Hellyeah have been through hell over the past year and a half. Losing their brother in arms, the revered drummer and Pantera icon Vinnie Paul, left the long-running metal supergroup with a partially finished sixth album and the difficult question of how — or even if — the band would continue without their friend and musical colleague. Ultimately, singer Chad Gray, guitarists Tom Maxwell and Christian Brady and bassist Kyle Sanders decided that they needed to complete the record, Welcome Home, which features Paul's final studio recordings, and tour behind it, to which end they enlisted Stone Sour's Roy Mayorga to man the drum kit. Mayorga's first show with Hellyeah was also the band's first since Paul's death, a one-night-only special concert in May dubbed "Celebrating the Life and Legacy of Vinnie Paul."
We talked to Maxwell recently, just one day before he underwent surgery on a finger to repair a "trigger condition" that cropped up after an auto incident. Fortunately, the procedure was a success. "A few weeks of rehabilitation and I'll be 100% for the November tour," the guitarist reported via social media.
In our chat, Maxwell — a founding member of the band — opened up about just how difficult it has been, both personally and as a group, to forge on in the face of Paul's passing, and what's next for Hellyeah following the release of Welcome Home.
YOU'VE PROBABLY GOT A LOT OF EMOTIONS POPPING BACK UP WITH THE RELEASE OF WELCOME HOME. HOW HAVE YOU AND THE BAND BEEN HANDLING IT?
TOM MAXWELL Honestly, I think we're better now. I think maybe the tour was the harder thing. The record has been done for so long that we've really had a chance to kind of let it sink in and live with it and just kind of be at peace with it, you know what I mean? So, if anything,we're excited to get it out there. The hardest part was just getting back on the road.
DO YOU THINK MAKING THE RECORD AND FINISHING IT, THEN LIVING WITH IT, WAS A HEALING PROCESS FOR ALL OF YOU?
I thought it was finishing it. That was kind of a big, big icebreaker, just to get back in there when it was still very fresh. You know, we jumped back in within a month after Vinnie had been buried, and that was really ... I'm trying to put it in the right word. Surreal? And heartbreaking, but at the same time, I think we needed to do that in order to move forward emotionally and as a band, as a team, as brothers. We had to finish it.
There was a sense of triumph that we were able to do it, and thank God he finished all his drum tracks before he left us. We were able to go in there and not have to have something unfinished that we'd have to mimic some other way. There was also that sense of sadness.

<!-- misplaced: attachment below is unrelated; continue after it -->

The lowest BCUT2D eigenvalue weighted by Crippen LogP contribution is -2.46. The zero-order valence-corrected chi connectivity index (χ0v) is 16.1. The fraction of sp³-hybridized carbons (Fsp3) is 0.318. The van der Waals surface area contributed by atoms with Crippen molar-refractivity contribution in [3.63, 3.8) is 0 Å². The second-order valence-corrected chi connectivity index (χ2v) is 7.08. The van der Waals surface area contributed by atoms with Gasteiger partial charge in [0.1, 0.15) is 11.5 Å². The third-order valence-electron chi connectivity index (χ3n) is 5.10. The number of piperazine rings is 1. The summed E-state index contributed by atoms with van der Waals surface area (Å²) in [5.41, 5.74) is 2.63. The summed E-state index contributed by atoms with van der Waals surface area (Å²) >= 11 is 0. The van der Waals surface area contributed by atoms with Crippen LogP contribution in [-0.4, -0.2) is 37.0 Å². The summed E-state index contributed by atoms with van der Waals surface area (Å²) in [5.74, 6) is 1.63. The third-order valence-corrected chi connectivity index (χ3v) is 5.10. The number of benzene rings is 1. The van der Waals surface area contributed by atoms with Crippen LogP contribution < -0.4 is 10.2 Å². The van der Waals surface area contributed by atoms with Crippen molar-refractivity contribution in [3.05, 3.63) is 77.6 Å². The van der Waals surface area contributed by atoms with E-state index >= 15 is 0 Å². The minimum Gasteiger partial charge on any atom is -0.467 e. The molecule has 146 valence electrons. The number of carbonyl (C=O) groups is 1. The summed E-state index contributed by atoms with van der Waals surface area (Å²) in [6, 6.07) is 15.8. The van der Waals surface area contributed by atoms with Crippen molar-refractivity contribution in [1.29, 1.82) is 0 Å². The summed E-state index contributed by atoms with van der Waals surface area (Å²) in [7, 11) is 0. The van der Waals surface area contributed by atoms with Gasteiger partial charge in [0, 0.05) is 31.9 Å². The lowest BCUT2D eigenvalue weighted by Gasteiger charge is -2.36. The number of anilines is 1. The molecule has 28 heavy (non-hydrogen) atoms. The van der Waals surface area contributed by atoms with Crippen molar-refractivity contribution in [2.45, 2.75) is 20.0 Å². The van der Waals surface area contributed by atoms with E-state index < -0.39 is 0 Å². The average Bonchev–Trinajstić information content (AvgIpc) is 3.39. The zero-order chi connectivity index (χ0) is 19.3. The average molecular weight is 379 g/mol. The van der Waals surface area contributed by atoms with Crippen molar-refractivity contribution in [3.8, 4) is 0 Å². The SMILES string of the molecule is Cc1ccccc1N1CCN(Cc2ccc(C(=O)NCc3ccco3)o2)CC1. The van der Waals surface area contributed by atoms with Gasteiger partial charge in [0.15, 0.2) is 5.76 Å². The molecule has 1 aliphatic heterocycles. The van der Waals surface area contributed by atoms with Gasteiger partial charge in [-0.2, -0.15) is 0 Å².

YOU MENTIONED THAT TOURING WAS THE MORE DIFFICULT PART. WHAT WERE THE UNIQUE CHALLENGES OF GETTING BACK OUT THERE?
Just emotionally ... I felt personally, and I can't speak for the other guys, but for me there was a lot of anticipation. It was more a fear of just getting back out there. It's one thing to be off the road for so long and to have everything be copacetic, but to be off the road for so long and know we're going up there minus somebody that was so important to us? That was really, really freaky, and I was pretty paralyzed emotionally the first few days. I was frightened and felt disconnected from the whole thing. I felt disconnected from the stage. The first couple of shows were a real emotional roller coaster for me.
It wasn't like the Vegas show, because the Vegas show was just a one-off and we were able to concentrate on that one show, bring all of our family and the fans, and there was just so much support. There was a lot of anxiety too, but touring is a different thing. Knowing that I was getting ready to go do this for a month … it was just a lot of fear. It took about a week for me to find my ground again and feel comfortable.
I remember the first day, I woke up and sent Kyle a text, just like, "Dude, I'm fucking freaking out, man." And I'm sitting there bawling my eyes out, and I wasn't sure why, but it was just all these emotions steaming over, like, in a pot. I didn't know how to put it back down.
TALK A LITTLE MORE ABOUT THAT ANXIETY.
I guess the best way I could describe it is like a big family. You know what I mean? There's, you know, a lot of kids and we're all brothers. We're all used to each other and then you go out there and you're doing the same thing that you did with all your brothers, but there's one missing. Even though we have a good friend of ours [Roy Mayorga] back there, it's still very different. There's still of lot of apprehension, there's still a lot of anxiety. It's still a lot of like, "We really need to do this and do it right and be great at it," but it's a slippery slope. I think all of the emotions just got to me all at one time before it started. And like I said, it took about a week before we really found ourselves and learned the little nuances of each other.
NOW THAT YOU'VE BEEN PLAYING WITH ROY FOR A WHILE, WHAT'S IT LIKE?
Awesome! He's such a rad dude, and I've known him since, like, the late Nineties. He's an East Coast kid, a New Yorker, as well, and my old band used to come up to play Coney Island High where he was running sound there. Now that place closed a long time ago, so we're going back! But he's fantastic.
He's a very powerful hard hitter, which Vinnie was — that was one of my main concerns, that we were going to have someone come in that was a beater, you know, just beat the shit out of their drum kit. Vinnie was a hard hitter, and Roy is exactly the same when it comes to that. He's just beast mode. But he's great and it's not just the artistic side of it. As a human being, he's a gorgeous person. He's wonderful and a good dude and that really, really matters to us more than anything. It's like, we're going to have to live with this person so is he compatible with everyone? And he absolutely is.
HE'S GOT A HUGE ROLE TO FILL, AND YOU CAN'T EVER REPLACE SOMEONE LIKE VINNIE.
Yeah, and like Roy's said, he's not coming in to fill shoes, he's borrowing a hat.
HOW ARE THE FANS REACTING TO HIM?
I'll tell you what, that's the most surprising thing. There's so much love, not just for the fact that we're out there doing it, but they're accepting him. That was the biggest thing. We knew the slippery slope we were on, and we knew that we had to someone that was not just badass, but somebody the fans were going to accept and respect, and they welcomed him in with open arms. It's been fantastic beyond my expectations.